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They called him “Mumbly Matt.” Now, the National Parliamentary Debate Association (NPDA) has chosen University of Nevada, Reno senior Matt Hogan as one of three college students in the nation to represent the United States March 19 in the annual “United States versus Irish Debate.”
“They used to make fun of me because I was mumbly, quiet and shy,” the Carson High graduate said. “So, I took my first debate class as an elective in high school to prove to myself that I could communicate better. Now, people can’t get me to shut up.”
The first-generation political science major now exudes confidence, but also humility and graciousness. He proudly states that he is a “first-generation, low-income” college student, who has worked full-time while attending the University while maintaining a 3.86 grade point average. The McNair Scholar also took one year off after graduating from Carson High to work and save some money for college.
“Matt’s very personable and has real charm,” said Phil Sharp, director of Nevada’s debate program. “He’s going to be a crowd favorite. His debate style is oriented toward a public audience.”
Because of this, Sharp likes the United States’ chances of upsetting the Irish this year, since the winning team is chosen by a crowd vote, not judges. Usually, the Irish debaters are more entertaining and are “graduate and Ph.D. students with about 10 years of college-debating experience,” according to Sharp.
The U.S. debaters are always undergraduates, usually seniors, chosen by the NPDA based on three criteria: sportsmanship and diplomacy, forensic and academic achievement, and effectiveness in public debate.
The U.S.-Irish debate is held each year at the beginning of the NPDA’s Championship Tournament, which is always held around Saint Patrick’s Day and is being hosted by Texas Tech in Lubbock this year. This is the second consecutive year that a Nevada student has been chosen to represent the United States. Last year, David Pena, then a Nevada senior, was chosen for the honor.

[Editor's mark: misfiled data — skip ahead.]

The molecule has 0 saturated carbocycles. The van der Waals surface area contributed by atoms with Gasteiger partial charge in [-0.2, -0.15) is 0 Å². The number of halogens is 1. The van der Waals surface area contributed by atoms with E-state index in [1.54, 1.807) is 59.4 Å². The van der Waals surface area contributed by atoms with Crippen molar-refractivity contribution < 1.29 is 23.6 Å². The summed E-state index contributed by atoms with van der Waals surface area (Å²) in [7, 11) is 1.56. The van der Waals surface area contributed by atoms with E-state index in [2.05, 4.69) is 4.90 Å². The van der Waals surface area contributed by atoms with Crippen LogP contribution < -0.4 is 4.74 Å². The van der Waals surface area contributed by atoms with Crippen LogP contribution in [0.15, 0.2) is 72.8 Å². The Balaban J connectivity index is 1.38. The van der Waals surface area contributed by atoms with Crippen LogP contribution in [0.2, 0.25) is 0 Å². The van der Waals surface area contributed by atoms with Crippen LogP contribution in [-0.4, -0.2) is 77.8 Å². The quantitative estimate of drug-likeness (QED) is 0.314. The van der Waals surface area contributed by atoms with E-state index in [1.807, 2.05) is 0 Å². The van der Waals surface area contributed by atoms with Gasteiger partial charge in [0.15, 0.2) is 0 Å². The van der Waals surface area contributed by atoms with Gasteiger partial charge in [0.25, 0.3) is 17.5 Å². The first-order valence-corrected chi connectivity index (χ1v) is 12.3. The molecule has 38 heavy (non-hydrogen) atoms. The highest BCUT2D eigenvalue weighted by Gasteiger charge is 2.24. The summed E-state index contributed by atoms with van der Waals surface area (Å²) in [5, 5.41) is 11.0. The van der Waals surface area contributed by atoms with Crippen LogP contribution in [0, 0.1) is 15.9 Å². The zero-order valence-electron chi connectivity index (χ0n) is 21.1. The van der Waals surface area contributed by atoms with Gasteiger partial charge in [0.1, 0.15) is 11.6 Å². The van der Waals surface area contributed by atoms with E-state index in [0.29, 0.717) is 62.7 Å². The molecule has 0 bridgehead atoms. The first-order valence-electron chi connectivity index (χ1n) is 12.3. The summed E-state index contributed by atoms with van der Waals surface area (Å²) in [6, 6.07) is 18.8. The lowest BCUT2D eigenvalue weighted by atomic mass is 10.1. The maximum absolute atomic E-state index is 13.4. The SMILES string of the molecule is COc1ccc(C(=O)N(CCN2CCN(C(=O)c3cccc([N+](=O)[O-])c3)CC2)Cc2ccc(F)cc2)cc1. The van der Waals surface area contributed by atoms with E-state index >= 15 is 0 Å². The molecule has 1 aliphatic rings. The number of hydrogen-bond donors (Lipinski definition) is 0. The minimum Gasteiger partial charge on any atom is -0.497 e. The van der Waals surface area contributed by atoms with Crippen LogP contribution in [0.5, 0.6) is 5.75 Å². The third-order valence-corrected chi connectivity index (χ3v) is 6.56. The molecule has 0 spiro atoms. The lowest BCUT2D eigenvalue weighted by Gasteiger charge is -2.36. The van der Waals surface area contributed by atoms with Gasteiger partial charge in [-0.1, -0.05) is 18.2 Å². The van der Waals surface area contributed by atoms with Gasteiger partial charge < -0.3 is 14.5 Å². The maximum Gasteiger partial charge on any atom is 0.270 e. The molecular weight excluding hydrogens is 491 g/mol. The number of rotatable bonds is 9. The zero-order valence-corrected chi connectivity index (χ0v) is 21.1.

In addition to participating in the U.S.-Irish debate, Hogan will be teaming up with Nevada junior Max Alderman to compete in the regular portion of the NPDA Championship Tournament, one of the two major national collegiate debate tournaments held annually. Last year, Alderman, a Reno High graduate, teamed up with Nevada’s Pena to take first place in the tournament, beating out 232 of the nation’s best college debate duos.
Pena has since graduated, but Alderman and Hogan plan to carry on the torch and will also represent Nevada at the other national tournament a week later, the National Parliamentary Tournament of Excellence held at Azusa Pacific University in California. Pena and Alderman also took first at that tournament last year, becoming only the third team in the history of collegiate parliamentary debate to win the sport’s two most prestigious prizes in the same season. Four other Nevada debaters will be joining Alderman and Hogan at the first tournament, and two others will be joining them at the second tournament. Sharp is proud of his nationally recognized debate team.
“This is one of the strongest, close-knit teams in the country,” said Phil Sharp, director of Nevada’s debate program. “The 15 team members rely on each other and spend gross amounts of time together. They are resources for each other in and outside of debate.”
Sharp said his team is also very well liked by the national debate community.
“I know it would make our University administrators cringe, but they affectionately call our team ‘UN-er’,” he said. “They are all just really pleasant and have a reputation for being inclusive and friendly.”
You can join Hogan and the other Nevada debaters for a piece of cake and wish them “the luck of the Irish” before they leave to represent Nevada and the United States at a Send-off Celebration at 9:45 a.m., this Friday, March 12 at the University’s Mathewson-IGT Knowledge Center, in the Rotunda Lounge. And by the way, you can also wish Hogan “Happy Birthday.” He’ll be debating the Irish on his 24th birthday.
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